The Book of Disquiet

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Penguin Books Limited, May 30, 2002 - Fiction - 544 pages
216 Reviews
With its astounding hardcover reviews Richard Zenith's new complete translation of THE BOOK OF DISQUIET has now taken on a similar iconic status to ULYSSES, THE TRIAL or IN SEARCH OF LOST TIME as one of the greatest but also strangest modernist texts. An assembly of sometimes linked fragments, it is a mesmerising, haunting 'novel' without parallel in any other culture.

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Beautiful and mysterious book of prose fragments. - Goodreads
Shadowy prose-- imagery that makes you jealous. - Goodreads
Some strikingly great writing. - Goodreads
Elegant yet sometimes remarkably difficult to read. - Goodreads
The language and the insights are amazing. - Goodreads
It's when reading and writing become one. - Goodreads

Review: The Book of Disquiet

User Review  - Charles Tarane - Goodreads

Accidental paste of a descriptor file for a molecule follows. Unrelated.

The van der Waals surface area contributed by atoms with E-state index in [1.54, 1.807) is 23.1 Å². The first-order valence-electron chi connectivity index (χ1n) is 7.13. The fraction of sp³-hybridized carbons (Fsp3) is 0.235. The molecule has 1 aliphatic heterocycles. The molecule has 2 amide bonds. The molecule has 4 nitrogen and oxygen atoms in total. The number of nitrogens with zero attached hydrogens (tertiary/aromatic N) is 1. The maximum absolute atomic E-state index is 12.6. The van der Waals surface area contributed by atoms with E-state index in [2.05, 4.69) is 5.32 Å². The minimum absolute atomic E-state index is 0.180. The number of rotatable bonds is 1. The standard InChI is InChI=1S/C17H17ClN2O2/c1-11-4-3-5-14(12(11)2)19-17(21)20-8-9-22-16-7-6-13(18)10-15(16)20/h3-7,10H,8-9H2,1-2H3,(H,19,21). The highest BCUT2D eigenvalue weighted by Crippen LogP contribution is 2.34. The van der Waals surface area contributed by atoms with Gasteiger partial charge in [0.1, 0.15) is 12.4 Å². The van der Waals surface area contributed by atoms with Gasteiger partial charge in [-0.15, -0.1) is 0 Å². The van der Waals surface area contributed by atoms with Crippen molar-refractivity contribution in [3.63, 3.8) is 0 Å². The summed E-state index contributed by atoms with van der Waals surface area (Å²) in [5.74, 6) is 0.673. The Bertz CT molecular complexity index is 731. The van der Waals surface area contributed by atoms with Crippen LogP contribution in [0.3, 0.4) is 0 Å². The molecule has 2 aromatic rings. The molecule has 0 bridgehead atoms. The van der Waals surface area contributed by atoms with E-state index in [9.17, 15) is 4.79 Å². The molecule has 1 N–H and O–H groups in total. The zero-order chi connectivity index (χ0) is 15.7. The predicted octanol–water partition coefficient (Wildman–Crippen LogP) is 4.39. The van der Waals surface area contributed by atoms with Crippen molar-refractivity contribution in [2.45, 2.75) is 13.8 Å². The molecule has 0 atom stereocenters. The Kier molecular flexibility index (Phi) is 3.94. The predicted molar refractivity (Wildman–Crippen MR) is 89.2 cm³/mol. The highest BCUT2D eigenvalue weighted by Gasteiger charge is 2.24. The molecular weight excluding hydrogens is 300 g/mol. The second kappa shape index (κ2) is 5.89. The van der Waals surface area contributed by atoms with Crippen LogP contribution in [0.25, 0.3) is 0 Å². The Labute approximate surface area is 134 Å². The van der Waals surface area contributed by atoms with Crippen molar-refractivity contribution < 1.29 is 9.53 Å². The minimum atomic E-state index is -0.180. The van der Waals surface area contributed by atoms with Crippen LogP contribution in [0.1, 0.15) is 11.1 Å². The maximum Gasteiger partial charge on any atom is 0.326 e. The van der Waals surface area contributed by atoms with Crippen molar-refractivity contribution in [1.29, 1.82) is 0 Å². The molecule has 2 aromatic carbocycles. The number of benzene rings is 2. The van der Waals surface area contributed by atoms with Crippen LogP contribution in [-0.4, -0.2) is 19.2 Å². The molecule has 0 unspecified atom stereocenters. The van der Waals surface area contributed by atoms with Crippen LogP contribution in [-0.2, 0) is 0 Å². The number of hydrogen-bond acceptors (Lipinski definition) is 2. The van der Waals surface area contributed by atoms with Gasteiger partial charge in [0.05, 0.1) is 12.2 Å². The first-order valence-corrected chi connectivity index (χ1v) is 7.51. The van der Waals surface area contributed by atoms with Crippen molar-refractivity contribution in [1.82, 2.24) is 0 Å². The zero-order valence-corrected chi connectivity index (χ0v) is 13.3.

Incredible. It reminds me that the person who began writing this sentence is not exactly the same one who writes this final... ...word. Read full review

Review: The Book of Disquiet

User Review  - Scout - Goodreads

I'm quite confident that this is my favourite book. It reads as a surrender to the possibility that life is completely meaningless, and I find it very comforting. Best read when you can't sleep and you want to sit and think about death, the stars, souls and loneliness. Read full review

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About the author (2002)

Fernando Pessoa (1888-1935) was born in Lisbon and brought up in Durban, South Africa. He returned to Lisbon in 1905. A prolific writer, ascribing his work to a variety of personas or heteronyms, Pessoa published little in his lifetime and supported himself by working as a commercial translator. Although acknowledged as an intellectual and a poet, his literary genius went largely unrecognised until after his death

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